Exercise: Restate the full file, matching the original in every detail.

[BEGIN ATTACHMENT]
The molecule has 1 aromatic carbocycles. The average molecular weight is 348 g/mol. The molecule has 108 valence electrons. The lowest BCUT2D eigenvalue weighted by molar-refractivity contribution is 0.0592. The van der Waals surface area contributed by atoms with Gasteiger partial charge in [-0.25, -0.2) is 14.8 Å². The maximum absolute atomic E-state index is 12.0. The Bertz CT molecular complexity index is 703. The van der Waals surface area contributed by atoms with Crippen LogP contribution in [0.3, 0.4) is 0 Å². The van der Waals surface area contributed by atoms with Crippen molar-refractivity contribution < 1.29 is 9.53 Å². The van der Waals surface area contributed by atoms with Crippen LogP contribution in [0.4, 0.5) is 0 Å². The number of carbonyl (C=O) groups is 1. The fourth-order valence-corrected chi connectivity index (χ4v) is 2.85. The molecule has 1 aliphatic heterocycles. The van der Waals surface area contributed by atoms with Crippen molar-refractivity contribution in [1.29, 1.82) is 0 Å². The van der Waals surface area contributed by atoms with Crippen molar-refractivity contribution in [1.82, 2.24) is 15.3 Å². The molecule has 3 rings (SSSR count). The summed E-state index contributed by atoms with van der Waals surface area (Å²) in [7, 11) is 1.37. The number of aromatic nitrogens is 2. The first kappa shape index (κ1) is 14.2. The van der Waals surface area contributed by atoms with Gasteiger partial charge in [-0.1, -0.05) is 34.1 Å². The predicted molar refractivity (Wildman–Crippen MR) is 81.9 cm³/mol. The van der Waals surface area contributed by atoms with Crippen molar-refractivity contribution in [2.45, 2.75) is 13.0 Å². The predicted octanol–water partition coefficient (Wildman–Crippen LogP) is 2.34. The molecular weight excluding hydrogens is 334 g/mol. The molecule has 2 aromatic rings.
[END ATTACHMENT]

The molecule has 1 aromatic carbocycles. The average molecular weight is 348 g/mol. The molecule has 108 valence electrons. The lowest BCUT2D eigenvalue weighted by molar-refractivity contribution is 0.0592. The van der Waals surface area contributed by atoms with Gasteiger partial charge in [-0.25, -0.2) is 14.8 Å². The maximum absolute atomic E-state index is 12.0. The Bertz CT molecular complexity index is 703. The van der Waals surface area contributed by atoms with Crippen LogP contribution in [0.3, 0.4) is 0 Å². The van der Waals surface area contributed by atoms with Crippen molar-refractivity contribution < 1.29 is 9.53 Å². The van der Waals surface area contributed by atoms with Crippen LogP contribution in [0.4, 0.5) is 0 Å². The number of carbonyl (C=O) groups is 1. The fourth-order valence-corrected chi connectivity index (χ4v) is 2.85. The molecule has 1 aliphatic heterocycles. The van der Waals surface area contributed by atoms with Crippen molar-refractivity contribution in [1.29, 1.82) is 0 Å². The van der Waals surface area contributed by atoms with Crippen molar-refractivity contribution in [1.82, 2.24) is 15.3 Å². The molecule has 3 rings (SSSR count). The summed E-state index contributed by atoms with van der Waals surface area (Å²) in [7, 11) is 1.37. The number of aromatic nitrogens is 2. The first kappa shape index (κ1) is 14.2. The van der Waals surface area contributed by atoms with Gasteiger partial charge in [-0.1, -0.05) is 34.1 Å². The predicted molar refractivity (Wildman–Crippen MR) is 81.9 cm³/mol. The van der Waals surface area contributed by atoms with Crippen molar-refractivity contribution in [2.45, 2.75) is 13.0 Å². The predicted octanol–water partition coefficient (Wildman–Crippen LogP) is 2.34. The molecular weight excluding hydrogens is 334 g/mol. The molecule has 2 aromatic rings.